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Do elite athletes have the right to refuse role model status

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Kaitlyn Kunysz

on 23 October 2013

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Transcript of Do elite athletes have the right to refuse role model status

Do Elite Athletes Have the Right to Refuse Role Model Status?
Who Can Be A Role Model?
Then vs Now
Role Model vs Idol
Role Model
Our Conclusion
Different Races and Genders
The Role of Money & Media
Increased media attention on professional athletes
People feel more connected to their favorite athletes
The public is given an in-depth look at every mistake they make
Are some athletes just in it for the money?
Charles Barkley: "I'm not paid to be a role model. I'm paid to wreak havoc on the basketball court."

Why the Changes?
Role Model: A person who serves
as an example of the values,
attitudes, and behaviors
associated with a role.
Idol: any person or thing regarded with blind admiration, adoration, or devotion
Raise Your Own Kids!!

Parental Involvement
Secondary Role Models
1936 Berlin Olympics - Jesse Owens
Hitler hoped the games would prove the theory of Aryan racial superiority
Jesse Owens, an African American athlete from the United States won 4 gold medals and set 4 Olympic records
Athletes were admired by fans because of their skills and physical abilities
Sport heroes exemplified social ideals and masculine virtues
Sports were a spectacle for entertainment
We have a more personal, up-close view on the personal lives of elite athletes
People are concerned with athletes' personal views and life decisions


Hank Greenberg
"I've tried to pattern my life on the fact that I'm out there in the limelight, so to speak, and that there's a lot of kids out there and if I set a good enough example for them, maybe in some ways it will affect their lives"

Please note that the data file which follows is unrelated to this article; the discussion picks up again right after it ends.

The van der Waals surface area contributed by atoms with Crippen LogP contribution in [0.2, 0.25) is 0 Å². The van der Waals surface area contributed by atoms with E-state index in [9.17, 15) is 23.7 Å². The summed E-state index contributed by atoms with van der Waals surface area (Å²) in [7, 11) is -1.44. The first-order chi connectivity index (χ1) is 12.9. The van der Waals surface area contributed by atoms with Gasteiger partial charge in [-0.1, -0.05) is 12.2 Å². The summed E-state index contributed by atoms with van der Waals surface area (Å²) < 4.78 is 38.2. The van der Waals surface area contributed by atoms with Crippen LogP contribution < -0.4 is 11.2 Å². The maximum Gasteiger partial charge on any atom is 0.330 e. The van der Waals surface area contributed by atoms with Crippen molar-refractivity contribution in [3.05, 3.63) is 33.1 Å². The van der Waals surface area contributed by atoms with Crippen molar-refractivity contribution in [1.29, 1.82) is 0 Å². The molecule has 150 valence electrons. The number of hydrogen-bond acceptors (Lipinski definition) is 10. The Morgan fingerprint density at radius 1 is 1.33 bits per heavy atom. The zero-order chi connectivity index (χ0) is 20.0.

Star athletes that have had some form of moral indiscretion are not ideal role models
People can idolize their passion, skill, and drive but not necessarily their morals, values, and ethics
However, they cannot be expected to live a mistake-free life

A star athlete?
Or a parent, teacher, peer, etc?
Are we letting athletes, and other 'stars' teach our children, instead of taking it upon ourselves to teach them?
Parents, teachers, police officers, youth workers, etc.
Should we be promoting them as role models instead of star athletes?
Elite athletes can be idolized, but should not automatically receive role model status
Athletes can live however they choose, however their life will still be under public scrutiny to some extent
Parents and other members of the community have an obligation to teach their children morals and values, and should not rely on society, media, and stars to do this for them

Becoming a role model should be a personal decision made by the individual athlete
Discussion Questions
- Do you think that parents trust society too much, in that they’re allowing the media and entertainment figures to teach their children moral lessons?

- Can we blame the media for ruining the original idea that professional athletes are people to look up to?

- Does society put too much stress on professional athletes? They are professionals because they are good at their sport but now we are expecting them to be teachers and role models as well.

- Why are we putting so much emphasis on what athletes are doing off the court?

Adrian, Colin, Drew, Jansher, Jill, Kaitlyn, Layal, Mike, Sara
Female athletes are looked up to for physical appearance
Male athletes are admired for their skill
Full transcript